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20.2: Surface Tension

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    7059
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    The cause of surface tension is often explained roughly as follows. Molecules within a liquid are subject to intermolecular forces whose exact nature and origin need not concern us other than to say that they are principally van der Waals forces and they hold the liquid together and prevent it from evaporating. A molecule deep within the liquid is surrounded in all directions by other molecules, and so the net force on it averages zero. But a molecule on the surface experiences forces from beneath the surface, and consequently it tends to get dragged beneath the surface. This results in as few molecules as possible remaining on the surface; i.e. it results in the surface contracting to as small an area as possible consistent with whatever other geometrical constraints may exist. That is, the surface appears to be in a state of tension causing it to contract to the least possible area.

    This tension can be described qualitatively thus. In Figure XX.1, the dashed line is an imaginary line drawn in the surface of a liquid. The liquid to the left of the line is being pulled to the right as indicated by the red arrows; the liquid to the right of the line is being pulled equally to the left as indicated by the green arrows. The force per unit length perpendicular to a line drawn in the surface of the liquid is the surface tension. Its SI unit is newtons per metre, and its CGS unit is dynes per centimetre. The dimensions are MT−2.

    I have seen various symbols, such as \(T , S \) and \( \gamma \) used for surface tension. The first two of these symbols are already heavily worked in thermodynamics, so I shall use the symbol \( \gamma \) (although, it must be admitted, \( \gamma \) is heavily worked in thermodynamics, too.) Not everyone is comfortable with a definition involving forces perpendicular to an imaginary line drawn in the surface, and an alternative approach may be more palatable to some. The idea of a molecule beneath the surface being surrounded on all sides by other molecules and hence experiencing zero net average force, while a molecule on the surface is pulled asymmetrically by the molecules beneath it, remains. But instead of drawing an imaginary line on the surface, we reason that it requires work to move a molecule from within the liquid to the surface, and it requires a lot of work to move many molecules from beneath to the surface. That is, it requires work to create new surface. Thus we can define surface tension as the work required to create unit area of new surface. The conditions under which this work is done have to be carefully defined in any precise definition, and, from a thermodynamical point of view, the strict definition is the increase in the Gibbs free energy per unit area of new surface created under conditions of constant temperature and pressure. That is:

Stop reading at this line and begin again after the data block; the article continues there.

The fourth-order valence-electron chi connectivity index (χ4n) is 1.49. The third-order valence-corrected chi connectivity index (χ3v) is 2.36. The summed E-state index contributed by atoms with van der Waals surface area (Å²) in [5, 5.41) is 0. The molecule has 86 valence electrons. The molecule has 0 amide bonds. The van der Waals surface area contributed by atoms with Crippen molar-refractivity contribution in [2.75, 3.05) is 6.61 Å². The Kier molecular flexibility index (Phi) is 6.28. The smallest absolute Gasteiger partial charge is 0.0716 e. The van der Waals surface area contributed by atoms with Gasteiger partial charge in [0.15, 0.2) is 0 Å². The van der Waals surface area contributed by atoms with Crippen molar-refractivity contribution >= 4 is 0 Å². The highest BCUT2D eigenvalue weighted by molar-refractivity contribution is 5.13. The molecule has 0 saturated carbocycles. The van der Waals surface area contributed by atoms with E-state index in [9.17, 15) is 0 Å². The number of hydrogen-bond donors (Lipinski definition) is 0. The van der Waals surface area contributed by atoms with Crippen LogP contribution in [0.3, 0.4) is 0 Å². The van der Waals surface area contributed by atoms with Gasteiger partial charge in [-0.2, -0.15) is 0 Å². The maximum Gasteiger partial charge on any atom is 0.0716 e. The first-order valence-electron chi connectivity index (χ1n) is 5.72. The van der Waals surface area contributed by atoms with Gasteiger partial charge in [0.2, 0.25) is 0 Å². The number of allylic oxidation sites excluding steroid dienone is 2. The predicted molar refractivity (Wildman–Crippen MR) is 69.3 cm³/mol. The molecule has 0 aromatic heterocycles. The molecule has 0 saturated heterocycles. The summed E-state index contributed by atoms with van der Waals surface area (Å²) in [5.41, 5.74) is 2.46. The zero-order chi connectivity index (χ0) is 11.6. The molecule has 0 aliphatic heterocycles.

\[ \gamma = \left(\frac{\partial G}{\partial A}\right)_{T,P}\label{20.2.1}\tag{20.2.1}\]

    This is consistent with the definition of the Gibbs free energy as a quantity whose increase is equal to the work , other than \(PdV\) work, done on a system in a reversible, isothermal isobaric process.

    Such a nicety will be of interest to those versed in thermodynamics (and I have added a bit about the thermodynamics of surface energy in Chapter 12 of Thermodynamics), but for those not so versed, you may, without any serious prejudice to understanding most of the matter in this section, think of surface tension either as the force per unit length perpendicular to an imaginary line in the surface, or as the work required to create unit area of new surface. You may express surface tension either in newtons per metre or in joules per square metre (or, if you are of CGS persuasion, dynes per centimetre or ergs per square centimetre). These are dimensionally equivalent.metre or in joules per square metre (or, if you are of CGS persuasion, dynes per centimetre or ergs per square centimetre). These are dimensionally equivalent.